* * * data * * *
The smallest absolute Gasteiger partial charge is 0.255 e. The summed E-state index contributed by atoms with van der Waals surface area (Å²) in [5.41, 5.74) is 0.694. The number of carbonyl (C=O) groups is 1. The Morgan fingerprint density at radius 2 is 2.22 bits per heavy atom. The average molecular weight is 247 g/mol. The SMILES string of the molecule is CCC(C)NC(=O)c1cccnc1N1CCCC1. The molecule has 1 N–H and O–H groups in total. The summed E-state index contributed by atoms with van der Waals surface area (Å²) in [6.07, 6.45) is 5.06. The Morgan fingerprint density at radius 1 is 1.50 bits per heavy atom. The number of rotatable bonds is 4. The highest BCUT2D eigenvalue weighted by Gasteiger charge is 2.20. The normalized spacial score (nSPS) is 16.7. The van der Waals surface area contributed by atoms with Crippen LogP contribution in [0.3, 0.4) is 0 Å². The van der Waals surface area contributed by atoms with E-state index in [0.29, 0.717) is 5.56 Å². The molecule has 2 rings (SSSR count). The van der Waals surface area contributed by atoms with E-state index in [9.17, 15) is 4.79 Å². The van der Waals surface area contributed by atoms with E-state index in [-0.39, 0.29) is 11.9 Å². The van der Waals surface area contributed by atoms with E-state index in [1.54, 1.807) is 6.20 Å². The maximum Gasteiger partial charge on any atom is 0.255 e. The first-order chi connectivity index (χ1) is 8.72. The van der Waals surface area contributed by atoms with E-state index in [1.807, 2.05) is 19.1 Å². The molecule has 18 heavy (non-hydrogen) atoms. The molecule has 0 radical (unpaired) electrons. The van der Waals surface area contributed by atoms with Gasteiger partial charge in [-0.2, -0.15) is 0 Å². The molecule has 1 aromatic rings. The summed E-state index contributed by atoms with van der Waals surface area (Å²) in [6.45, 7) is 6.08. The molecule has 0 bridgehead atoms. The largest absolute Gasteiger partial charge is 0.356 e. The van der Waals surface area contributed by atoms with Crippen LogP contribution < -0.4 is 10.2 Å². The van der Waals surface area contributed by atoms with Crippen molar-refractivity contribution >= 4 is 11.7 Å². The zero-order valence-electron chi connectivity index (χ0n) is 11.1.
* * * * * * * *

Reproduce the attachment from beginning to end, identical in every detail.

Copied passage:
The smallest absolute Gasteiger partial charge is 0.255 e. The summed E-state index contributed by atoms with van der Waals surface area (Å²) in [5.41, 5.74) is 0.694. The number of carbonyl (C=O) groups is 1. The Morgan fingerprint density at radius 2 is 2.22 bits per heavy atom. The average molecular weight is 247 g/mol. The SMILES string of the molecule is CCC(C)NC(=O)c1cccnc1N1CCCC1. The molecule has 1 N–H and O–H groups in total. The summed E-state index contributed by atoms with van der Waals surface area (Å²) in [6.07, 6.45) is 5.06. The Morgan fingerprint density at radius 1 is 1.50 bits per heavy atom. The number of rotatable bonds is 4. The highest BCUT2D eigenvalue weighted by Gasteiger charge is 2.20. The normalized spacial score (nSPS) is 16.7. The van der Waals surface area contributed by atoms with Crippen LogP contribution in [0.3, 0.4) is 0 Å². The van der Waals surface area contributed by atoms with E-state index in [0.29, 0.717) is 5.56 Å². The molecule has 2 rings (SSSR count). The van der Waals surface area contributed by atoms with E-state index in [9.17, 15) is 4.79 Å². The van der Waals surface area contributed by atoms with E-state index in [-0.39, 0.29) is 11.9 Å². The van der Waals surface area contributed by atoms with E-state index in [1.54, 1.807) is 6.20 Å². The maximum Gasteiger partial charge on any atom is 0.255 e. The first-order chi connectivity index (χ1) is 8.72. The van der Waals surface area contributed by atoms with E-state index in [1.807, 2.05) is 19.1 Å². The molecule has 18 heavy (non-hydrogen) atoms. The molecule has 0 radical (unpaired) electrons. The van der Waals surface area contributed by atoms with Gasteiger partial charge in [-0.2, -0.15) is 0 Å². The molecule has 1 aromatic rings. The summed E-state index contributed by atoms with van der Waals surface area (Å²) in [6.45, 7) is 6.08. The molecule has 0 bridgehead atoms. The largest absolute Gasteiger partial charge is 0.356 e. The van der Waals surface area contributed by atoms with Crippen LogP contribution < -0.4 is 10.2 Å². The van der Waals surface area contributed by atoms with Crippen molar-refractivity contribution >= 4 is 11.7 Å². The zero-order valence-electron chi connectivity index (χ0n) is 11.1.